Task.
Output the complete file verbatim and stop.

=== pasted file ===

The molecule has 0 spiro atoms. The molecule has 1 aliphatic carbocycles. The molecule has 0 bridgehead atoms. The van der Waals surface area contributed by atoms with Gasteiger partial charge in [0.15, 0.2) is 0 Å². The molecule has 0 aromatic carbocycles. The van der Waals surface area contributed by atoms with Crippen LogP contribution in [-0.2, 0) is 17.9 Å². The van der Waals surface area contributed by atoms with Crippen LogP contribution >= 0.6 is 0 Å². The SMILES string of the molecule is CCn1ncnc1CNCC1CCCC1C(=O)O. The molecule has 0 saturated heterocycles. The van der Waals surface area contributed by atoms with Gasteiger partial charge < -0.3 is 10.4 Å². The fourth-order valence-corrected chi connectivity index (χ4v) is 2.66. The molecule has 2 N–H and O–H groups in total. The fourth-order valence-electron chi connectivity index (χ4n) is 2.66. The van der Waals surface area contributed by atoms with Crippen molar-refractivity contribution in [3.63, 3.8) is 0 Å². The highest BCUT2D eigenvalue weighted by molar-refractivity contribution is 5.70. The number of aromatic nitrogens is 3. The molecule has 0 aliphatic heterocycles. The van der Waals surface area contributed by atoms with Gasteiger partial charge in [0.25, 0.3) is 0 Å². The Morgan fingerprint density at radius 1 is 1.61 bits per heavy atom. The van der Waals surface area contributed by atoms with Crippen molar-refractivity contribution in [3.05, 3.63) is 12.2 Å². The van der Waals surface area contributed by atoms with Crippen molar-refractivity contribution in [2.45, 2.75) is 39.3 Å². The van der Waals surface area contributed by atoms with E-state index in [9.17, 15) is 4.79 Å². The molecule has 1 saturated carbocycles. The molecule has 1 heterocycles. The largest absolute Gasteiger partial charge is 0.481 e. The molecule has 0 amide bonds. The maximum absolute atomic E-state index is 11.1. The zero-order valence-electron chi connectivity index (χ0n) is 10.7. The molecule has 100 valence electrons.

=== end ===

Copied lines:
The molecule has 0 spiro atoms. The molecule has 1 aliphatic carbocycles. The molecule has 0 bridgehead atoms. The van der Waals surface area contributed by atoms with Gasteiger partial charge in [0.15, 0.2) is 0 Å². The molecule has 0 aromatic carbocycles. The van der Waals surface area contributed by atoms with Crippen LogP contribution in [-0.2, 0) is 17.9 Å². The van der Waals surface area contributed by atoms with Crippen LogP contribution >= 0.6 is 0 Å². The SMILES string of the molecule is CCn1ncnc1CNCC1CCCC1C(=O)O. The molecule has 0 saturated heterocycles. The van der Waals surface area contributed by atoms with Gasteiger partial charge < -0.3 is 10.4 Å². The fourth-order valence-corrected chi connectivity index (χ4v) is 2.66. The molecule has 2 N–H and O–H groups in total. The fourth-order valence-electron chi connectivity index (χ4n) is 2.66. The van der Waals surface area contributed by atoms with Crippen molar-refractivity contribution in [3.63, 3.8) is 0 Å². The highest BCUT2D eigenvalue weighted by molar-refractivity contribution is 5.70. The number of aromatic nitrogens is 3. The molecule has 0 aliphatic heterocycles. The van der Waals surface area contributed by atoms with Gasteiger partial charge in [0.25, 0.3) is 0 Å². The Morgan fingerprint density at radius 1 is 1.61 bits per heavy atom. The van der Waals surface area contributed by atoms with Crippen molar-refractivity contribution in [3.05, 3.63) is 12.2 Å². The van der Waals surface area contributed by atoms with Crippen molar-refractivity contribution in [2.45, 2.75) is 39.3 Å². The van der Waals surface area contributed by atoms with E-state index in [9.17, 15) is 4.79 Å². The molecule has 1 saturated carbocycles. The molecule has 1 heterocycles. The largest absolute Gasteiger partial charge is 0.481 e. The molecule has 0 amide bonds. The maximum absolute atomic E-state index is 11.1. The zero-order valence-electron chi connectivity index (χ0n) is 10.7. The molecule has 100 valence electrons.